The superlatives and consumer hype that IoT will change lives significantly naturally leads to some disillusionment when:-
- Fridges remain dumb and digitally remote
- Autonomous cars are hacked whilst driving
- Botnet hack IoT devices- largest DDoS attack ever
But, this is not where the reality is happening and I commented on this in "IoT in the background- the REALITY rather than the hype"
The problem is the use of just one word "IoT" to describe a wide range of applications that will exploit machine sensors, machine learning and AI. Progress is fast in some areas, slow in others.
AS the linked article at the end of this blog states- if the Eskimos have 50 words to describe snow we surely need more than one & Intelligent Internet of Things (IIoT) is not the answer!
The fast progress is hidden and deeply embedded.
" It’s my belief that the design of the IoT means the true innovations and game-changing events won’t be the kind of things that grab attention or make headlines. The IoT revolution will happen in the background, outside of the news cycle and invisible to the public eye. This will be the case because the IoT will have to rely on invisible, seamless connections to function. Because of the intricacies of an IoT network and the need for instantaneous connection, the vast majority of the devices that will be making the IoT feasible will be computer chips without an interface that makes it accessible to a user, often referred to as a “headless” device".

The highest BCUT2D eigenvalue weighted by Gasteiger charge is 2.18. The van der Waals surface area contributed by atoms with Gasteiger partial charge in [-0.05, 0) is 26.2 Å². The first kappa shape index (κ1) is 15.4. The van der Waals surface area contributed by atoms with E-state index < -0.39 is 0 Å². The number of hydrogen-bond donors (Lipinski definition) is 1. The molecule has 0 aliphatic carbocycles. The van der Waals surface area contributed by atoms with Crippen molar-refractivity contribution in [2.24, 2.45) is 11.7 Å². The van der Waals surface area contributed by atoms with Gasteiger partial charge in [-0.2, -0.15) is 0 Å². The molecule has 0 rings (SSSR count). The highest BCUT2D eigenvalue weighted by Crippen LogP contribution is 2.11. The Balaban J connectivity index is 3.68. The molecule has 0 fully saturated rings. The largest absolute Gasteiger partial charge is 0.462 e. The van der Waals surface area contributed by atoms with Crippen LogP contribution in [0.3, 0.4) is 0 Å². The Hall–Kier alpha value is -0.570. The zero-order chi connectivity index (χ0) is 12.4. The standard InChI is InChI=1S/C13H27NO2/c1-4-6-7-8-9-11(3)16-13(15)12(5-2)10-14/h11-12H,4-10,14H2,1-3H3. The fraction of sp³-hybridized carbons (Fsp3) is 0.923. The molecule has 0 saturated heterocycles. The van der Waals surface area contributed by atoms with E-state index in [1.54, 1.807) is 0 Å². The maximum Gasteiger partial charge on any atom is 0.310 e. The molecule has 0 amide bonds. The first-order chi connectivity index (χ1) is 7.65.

Ref: Gary Griffiths Forbes Insights March 31st 2016
The other factor worth noting; A recentIDC FutureScape for IoT report states that 40% of IoT data will be stored, processed, analysed and actioned at the edge of the network where it is created.
This requires a continuum of analytics from "the edge" to the core big data repositories. I explore this more in "IoT & Analytics on the Edge".
I have no crystal ball: I don’t know how long it will take for this phenomenon to gestate across these various applications, nor which of these trees will bear fruit sooner rather than later. But I do know that more descriptive labels will only broaden our understanding: Just look to the Eskimos, who have 50 words for “snow.” Or, as the philosopher Wittgenstein wrote, “the limits of my language means the limits of my world.” The sooner we expand our language, the sooner we expand our world.